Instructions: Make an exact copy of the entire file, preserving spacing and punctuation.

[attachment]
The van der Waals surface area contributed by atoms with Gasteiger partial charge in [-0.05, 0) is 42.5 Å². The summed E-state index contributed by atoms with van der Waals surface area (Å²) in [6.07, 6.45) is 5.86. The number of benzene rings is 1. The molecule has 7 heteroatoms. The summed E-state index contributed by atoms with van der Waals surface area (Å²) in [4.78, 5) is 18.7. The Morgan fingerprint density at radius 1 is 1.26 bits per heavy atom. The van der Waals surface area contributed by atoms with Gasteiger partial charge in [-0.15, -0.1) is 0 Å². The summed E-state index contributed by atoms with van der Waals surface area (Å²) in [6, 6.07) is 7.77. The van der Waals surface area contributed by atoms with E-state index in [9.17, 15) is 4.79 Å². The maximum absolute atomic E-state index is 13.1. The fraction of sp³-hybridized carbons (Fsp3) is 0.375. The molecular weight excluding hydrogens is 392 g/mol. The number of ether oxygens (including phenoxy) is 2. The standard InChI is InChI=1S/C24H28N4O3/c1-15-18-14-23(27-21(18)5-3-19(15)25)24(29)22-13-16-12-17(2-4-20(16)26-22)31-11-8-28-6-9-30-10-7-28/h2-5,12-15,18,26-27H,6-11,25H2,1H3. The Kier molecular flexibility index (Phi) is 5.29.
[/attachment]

The van der Waals surface area contributed by atoms with Gasteiger partial charge in [-0.05, 0) is 42.5 Å². The summed E-state index contributed by atoms with van der Waals surface area (Å²) in [6.07, 6.45) is 5.86. The number of benzene rings is 1. The molecule has 7 heteroatoms. The summed E-state index contributed by atoms with van der Waals surface area (Å²) in [4.78, 5) is 18.7. The Morgan fingerprint density at radius 1 is 1.26 bits per heavy atom. The van der Waals surface area contributed by atoms with Gasteiger partial charge in [-0.15, -0.1) is 0 Å². The summed E-state index contributed by atoms with van der Waals surface area (Å²) in [6, 6.07) is 7.77. The van der Waals surface area contributed by atoms with E-state index in [9.17, 15) is 4.79 Å². The maximum absolute atomic E-state index is 13.1. The fraction of sp³-hybridized carbons (Fsp3) is 0.375. The molecular weight excluding hydrogens is 392 g/mol. The number of ether oxygens (including phenoxy) is 2. The standard InChI is InChI=1S/C24H28N4O3/c1-15-18-14-23(27-21(18)5-3-19(15)25)24(29)22-13-16-12-17(2-4-20(16)26-22)31-11-8-28-6-9-30-10-7-28/h2-5,12-15,18,26-27H,6-11,25H2,1H3. The Kier molecular flexibility index (Phi) is 5.29.